Re: Flatpak apps from Debian packages
- Date: Sat, 13 Apr 2019 09:43:24 +0100
- From: Simon McVittie <smcv@xxxxxxxxxx>
- Subject: Re: Flatpak apps from Debian packages
(Belatedly changing the subject line, sorry for the digression...)
On Sat, 13 Apr 2019 at 09:34:54 +0800, Paul Wise wrote:
> I expected the Flatpak /app directory to also be entirely read-only,
> are there parts of /app that are not read-only?
/app is also (separately) read-only, and points into a separate libostree
deployment. If libostree is like git for OS binaries, then a deployment
is roughly the equivalent of a git checkout, except that it needs to be
treated as read-only, because it's made up of hard links into libostree's
content-addressed object storage. (It can sometimes be OK to write to
it very carefully by using atomic-overwrite to break hard-links, and the
ostree package installs a FUSE filesystem rofiles-fuse that is intended to
optimize this process by only allowing the few operations that are safe.)
I think there's briefly a read/write /app (a tmpfs instead of a libostree
deployment?) during the process of building and installing an app, so
that you can `make install` into it before committing it into the
libostree object storage.
> I might at some point take a look at adding such a mode to flatdeb,
> would you accept having that as an option?
Sure. I probably won't be able to review it immediately, but it's
certainly a mode that's worth experimenting with. The steps I'd suggest
* build the base tarball, like now (multiple runtimes can share this,
it's basically a debootstrap minbase)
* build a Platform runtime ('runtimes' mode) that contains the leaf
package and all its dependencies (the input file for 'runtimes'
mode can already ask to include arbitrary packages)
* perhaps don't build a SDK runtime? (new --no-sdk option)
* build an app from a manifest file that lists the intended metadata
and the files that need to be copied into /app for export (new mode,
or new options in the input to 'app' mode)
I'm not sure whether people who aren't Collabora staff or customers can
get accounts on our Gitlab, so you might have to clone it elsewhere and
send me email instead of using merge requests for now, but it would
probably make sense for me to move flatdeb's canonical repository to
Salsa when it settles down a bit.
> > The matching SDK runtime that is used to compile apps
> I don't know enough about SDKs in the Flatpak world, would they
> contain something like the Build-Depends and their recursive deps?
Normally, when you're building a runtime to be shared by multiple apps,
the SDK contains everything necessary to compile and debug those apps, so
the -dev packages and (optionally) detached debug symbols corresponding
to all the libraries you're interested in, plus compilers and a basic
CLI debugging environment (gdb, strace, valgrind, less, vi). The example
Games runtime in flatdeb is an example of this, very loosely inspired
by the Steam Runtime: it has the build-dependencies of OpenArena, and
it would be reasonable to expand it to have the B-D of some other games
and game engines like darkplaces and ScummVM.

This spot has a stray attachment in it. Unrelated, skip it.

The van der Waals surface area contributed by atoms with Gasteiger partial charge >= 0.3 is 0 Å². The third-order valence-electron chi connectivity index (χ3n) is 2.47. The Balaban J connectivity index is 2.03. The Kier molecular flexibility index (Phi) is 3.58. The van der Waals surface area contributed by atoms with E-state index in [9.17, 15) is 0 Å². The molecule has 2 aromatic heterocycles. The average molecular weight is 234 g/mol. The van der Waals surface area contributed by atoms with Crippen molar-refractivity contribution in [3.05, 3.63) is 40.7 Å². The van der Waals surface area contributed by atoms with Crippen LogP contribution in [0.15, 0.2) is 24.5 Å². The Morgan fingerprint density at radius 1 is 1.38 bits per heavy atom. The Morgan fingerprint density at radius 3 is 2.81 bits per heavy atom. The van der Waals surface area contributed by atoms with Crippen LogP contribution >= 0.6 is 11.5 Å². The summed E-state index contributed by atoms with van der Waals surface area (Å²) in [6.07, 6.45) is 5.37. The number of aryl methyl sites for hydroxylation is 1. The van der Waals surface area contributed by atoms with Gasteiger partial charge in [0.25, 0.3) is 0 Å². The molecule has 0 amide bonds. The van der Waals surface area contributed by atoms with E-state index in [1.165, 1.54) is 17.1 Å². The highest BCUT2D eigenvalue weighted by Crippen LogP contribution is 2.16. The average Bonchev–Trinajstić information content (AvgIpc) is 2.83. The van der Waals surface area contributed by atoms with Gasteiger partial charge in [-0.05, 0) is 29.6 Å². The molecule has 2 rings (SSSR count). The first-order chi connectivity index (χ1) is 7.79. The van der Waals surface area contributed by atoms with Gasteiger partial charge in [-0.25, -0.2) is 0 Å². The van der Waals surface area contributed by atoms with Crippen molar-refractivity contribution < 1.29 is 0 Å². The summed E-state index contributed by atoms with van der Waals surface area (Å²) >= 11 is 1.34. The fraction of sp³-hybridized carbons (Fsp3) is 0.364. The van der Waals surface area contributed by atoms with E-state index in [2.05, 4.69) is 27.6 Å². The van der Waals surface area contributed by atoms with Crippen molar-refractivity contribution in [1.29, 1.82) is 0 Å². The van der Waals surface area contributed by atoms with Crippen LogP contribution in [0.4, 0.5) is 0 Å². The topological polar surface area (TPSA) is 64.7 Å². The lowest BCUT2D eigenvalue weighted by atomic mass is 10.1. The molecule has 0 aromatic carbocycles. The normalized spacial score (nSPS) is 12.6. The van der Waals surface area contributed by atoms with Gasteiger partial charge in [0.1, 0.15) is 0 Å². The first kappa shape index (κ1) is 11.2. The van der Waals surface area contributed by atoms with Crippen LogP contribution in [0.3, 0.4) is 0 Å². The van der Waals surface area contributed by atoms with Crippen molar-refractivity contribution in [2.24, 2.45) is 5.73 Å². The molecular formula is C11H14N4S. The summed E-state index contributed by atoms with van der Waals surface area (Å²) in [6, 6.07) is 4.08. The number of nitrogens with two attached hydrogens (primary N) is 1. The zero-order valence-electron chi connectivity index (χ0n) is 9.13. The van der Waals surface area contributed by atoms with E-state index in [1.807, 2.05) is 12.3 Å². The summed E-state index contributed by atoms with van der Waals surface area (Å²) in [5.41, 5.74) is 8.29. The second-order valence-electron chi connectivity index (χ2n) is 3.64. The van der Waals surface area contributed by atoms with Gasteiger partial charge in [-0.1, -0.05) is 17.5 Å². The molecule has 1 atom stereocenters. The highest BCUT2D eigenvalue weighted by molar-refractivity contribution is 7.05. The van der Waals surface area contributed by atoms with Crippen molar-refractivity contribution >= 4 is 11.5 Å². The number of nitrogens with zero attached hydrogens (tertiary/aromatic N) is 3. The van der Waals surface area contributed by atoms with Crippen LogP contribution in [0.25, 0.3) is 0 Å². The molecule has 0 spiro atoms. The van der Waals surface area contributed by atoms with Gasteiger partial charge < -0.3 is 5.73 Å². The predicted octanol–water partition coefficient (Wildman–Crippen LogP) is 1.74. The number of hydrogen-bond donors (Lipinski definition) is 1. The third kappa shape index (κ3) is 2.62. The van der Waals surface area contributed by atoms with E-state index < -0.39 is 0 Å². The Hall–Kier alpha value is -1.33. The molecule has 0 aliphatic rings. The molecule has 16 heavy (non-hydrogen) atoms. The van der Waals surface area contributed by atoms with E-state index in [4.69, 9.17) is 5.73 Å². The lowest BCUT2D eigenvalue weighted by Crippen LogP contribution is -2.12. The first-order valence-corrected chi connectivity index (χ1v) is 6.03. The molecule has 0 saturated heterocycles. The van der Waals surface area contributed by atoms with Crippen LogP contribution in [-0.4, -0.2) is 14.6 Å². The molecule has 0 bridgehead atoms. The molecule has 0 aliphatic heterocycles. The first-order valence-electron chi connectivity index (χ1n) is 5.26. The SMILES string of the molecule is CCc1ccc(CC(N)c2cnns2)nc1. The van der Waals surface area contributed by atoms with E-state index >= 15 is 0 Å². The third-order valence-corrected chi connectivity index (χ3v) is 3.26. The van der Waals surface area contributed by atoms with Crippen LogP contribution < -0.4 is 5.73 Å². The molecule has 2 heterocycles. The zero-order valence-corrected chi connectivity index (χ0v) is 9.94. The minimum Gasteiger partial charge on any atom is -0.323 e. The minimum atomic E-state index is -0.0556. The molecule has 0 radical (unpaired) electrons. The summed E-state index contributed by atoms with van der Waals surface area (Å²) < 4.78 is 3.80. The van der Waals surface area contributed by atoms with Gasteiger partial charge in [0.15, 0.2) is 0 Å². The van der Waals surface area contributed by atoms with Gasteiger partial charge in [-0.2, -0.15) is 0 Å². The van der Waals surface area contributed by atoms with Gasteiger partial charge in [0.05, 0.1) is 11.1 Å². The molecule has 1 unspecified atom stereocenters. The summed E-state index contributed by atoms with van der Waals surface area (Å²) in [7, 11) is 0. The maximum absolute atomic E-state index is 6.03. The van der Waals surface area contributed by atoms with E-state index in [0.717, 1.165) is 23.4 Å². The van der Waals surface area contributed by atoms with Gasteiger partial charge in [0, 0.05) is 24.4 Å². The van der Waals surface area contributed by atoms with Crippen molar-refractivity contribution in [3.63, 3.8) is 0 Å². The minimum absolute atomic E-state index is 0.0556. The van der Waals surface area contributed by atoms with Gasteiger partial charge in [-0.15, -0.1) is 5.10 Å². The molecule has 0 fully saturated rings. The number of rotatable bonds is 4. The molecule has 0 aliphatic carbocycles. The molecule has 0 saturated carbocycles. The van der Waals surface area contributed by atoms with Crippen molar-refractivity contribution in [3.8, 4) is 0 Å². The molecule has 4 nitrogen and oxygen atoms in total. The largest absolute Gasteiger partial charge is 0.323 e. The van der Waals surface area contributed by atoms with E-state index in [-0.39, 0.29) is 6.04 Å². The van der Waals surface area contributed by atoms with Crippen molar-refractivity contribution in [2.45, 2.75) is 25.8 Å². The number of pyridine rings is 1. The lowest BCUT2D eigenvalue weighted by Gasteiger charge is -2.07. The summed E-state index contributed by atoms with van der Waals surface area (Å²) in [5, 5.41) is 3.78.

The detached debug symbols in /usr/lib/debug are usually
carved out into an "extension" so that you don't always have
to install them, and flatdeb does that automatically: you get
net.debian.flatpak.Games.Platform and net.debian.flatpak.Games.Sdk
runtimes, each of which is designed to be mounted on /usr, together
with an optional net.debian.flatpak.Games.Sdk.Debug extension that gets
mounted on /usr/lib/debug if installed.
For your idea of building a runtime per leaf package that happen to
share most of their content and get deduplicated by ostree, putting its
complete B-D in the SDK runtime might be excessive (the whole point of
your idea is that we don't recompile the leaf package), but I think a SDK
runtime that contains a CLI debugging environment with might still make sense.
flatdeb also produces a ...Sdk.Sources extension with the source code
(by evaluating the Source and Built-Using fields), to make GPL compliance
easier - this mimics what flatpak-builder does. At some point I'll add
an option to disable this for people who are doing their GPL compliance
some other way (my work project might start taking snapshots of the apt
repository that exactly matches a particular runtime, at which point
the Sources extension becomes redundant and can be discarded).
> > In principle there'd be nothing to stop debos from using something
> > like user-mode-linux as an alternative to qemu/KVM.
> I guess you could also use container tools like systemd-run with user
> namespaces (once those are enabled by default)?
My understanding is that systemd-run is not designed for unprivileged use.
If I'm wrong about that, then, yes, debos could in principle use it.
bubblewrap is *not* suitable for this use: it's probably OK for building a
Flatpak app that is a leaf package (and flatpak-builder uses it for this),
but it isn't going to work for building the container that is the basis
for the runtime, because dpkg/apt/the Debian base system expect to be able
to access more than one uid. Because of the restrictions placed on it
by unprivileged user namespaces, bubblewrap maps the calling user's uid
outside the container to a user-chosen uid (normally either the calling
user's uid or uid 0) inside the container's userns, and maps every other
uid outside to /proc/sys/kernel/overflowuid (i.e. 'nobody') inside.
that it might eventually be possible to use runC for this, unless it ends
up with the same restrictions as bubblewrap.